By Philip Hindley
I have a particular interest in the Penrhyn Railway because many years ago I had a return trip up the railway in one of the quarrymen’s coaches. In the late 1950’s to early 1960’s much of the school holidays were spent with a like minded school friend exploring the railways of North Wales, travelling on many of the BR lines closed by Beeching, visiting quarries still using narrow gauge railways or walking long abandoned quarry tramways. On a visit to Port Penrhyn we were told that a school party would be travelling up the railway to the quarry later that day and we could travel with them. The date was August 1958, long before I started making proper notes or taking photographs, and only recorded because at the quarry we were taken through the mills on Red Lion Level to see the production of slates and were each given a slate as a souvenir on which I scratched the date of the visit. I made more than a dozen more visits to the quarry, some official others rather less so, before the rail system finished completely in 1967. As a newcomer to 16mm live steam the Roundhouse CHARLES therefore seemed a good model to start with.
The prototype locomotive CHARLES probably last worked in 1955. According to the quarry records the boiler received a water test in February 1955 and was given an eight months certificate with the pressure reduced to 100 lb/sq.in. In January 1956 the records state that it was not intended to overhaul this loco as a new boiler would probably be required. It was decided instead to utilise parts as spares for LINDA and BLANCHE. According to J.I.C.Boyd in his 1985 Oakwood Press book on the Penrhyn, CHARLES worked a last ‘special’ in 1958 and its tempting to think that this was the train I rode. However it’s probably unlikely that they would use a loco with a condemned boiler on such a train (if at all). I don’t recall seeing CHARLES on the railway and I believe after withdrawal it was stored in the shed at Port Penrhyn.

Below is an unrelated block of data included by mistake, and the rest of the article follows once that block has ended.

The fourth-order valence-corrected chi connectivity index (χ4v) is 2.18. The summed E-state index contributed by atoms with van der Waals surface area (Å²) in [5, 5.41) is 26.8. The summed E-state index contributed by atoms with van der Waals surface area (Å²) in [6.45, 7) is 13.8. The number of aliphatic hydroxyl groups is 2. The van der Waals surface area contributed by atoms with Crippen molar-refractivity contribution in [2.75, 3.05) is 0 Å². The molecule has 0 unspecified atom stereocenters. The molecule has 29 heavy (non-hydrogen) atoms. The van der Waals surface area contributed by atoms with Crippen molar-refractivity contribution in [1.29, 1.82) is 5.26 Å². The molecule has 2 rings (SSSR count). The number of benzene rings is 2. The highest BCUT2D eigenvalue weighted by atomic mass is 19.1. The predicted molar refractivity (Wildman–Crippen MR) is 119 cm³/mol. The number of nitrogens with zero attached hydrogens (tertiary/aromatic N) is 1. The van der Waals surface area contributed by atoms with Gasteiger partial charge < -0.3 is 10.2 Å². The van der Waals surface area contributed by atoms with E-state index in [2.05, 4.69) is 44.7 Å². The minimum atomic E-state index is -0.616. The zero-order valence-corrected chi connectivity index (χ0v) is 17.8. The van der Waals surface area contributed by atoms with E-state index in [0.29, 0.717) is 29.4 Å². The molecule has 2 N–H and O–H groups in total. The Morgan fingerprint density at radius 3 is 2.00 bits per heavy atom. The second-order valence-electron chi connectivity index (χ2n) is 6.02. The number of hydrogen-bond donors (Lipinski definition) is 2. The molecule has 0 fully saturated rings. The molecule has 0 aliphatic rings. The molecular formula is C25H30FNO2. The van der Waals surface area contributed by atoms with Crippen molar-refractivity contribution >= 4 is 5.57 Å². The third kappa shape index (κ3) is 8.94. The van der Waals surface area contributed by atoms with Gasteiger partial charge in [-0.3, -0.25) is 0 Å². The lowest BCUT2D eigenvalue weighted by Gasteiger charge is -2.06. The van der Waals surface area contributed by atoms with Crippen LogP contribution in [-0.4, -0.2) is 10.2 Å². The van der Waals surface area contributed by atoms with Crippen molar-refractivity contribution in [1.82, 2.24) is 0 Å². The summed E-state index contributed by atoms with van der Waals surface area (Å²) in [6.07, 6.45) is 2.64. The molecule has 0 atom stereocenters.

Overall I am very pleased with the Roundhouse model although there were a few items I thought could be improved, particularly the chimney and the buffers. Living just 20 minutes drive from Penrhyn Castle gave convenient access to the loco for measurements and photos. The new chimney was constructed in three sections – the barrel, with its lower end threaded to suit the existing fixing nut; the cap, heat shrunk onto the top of the barrel, and the base.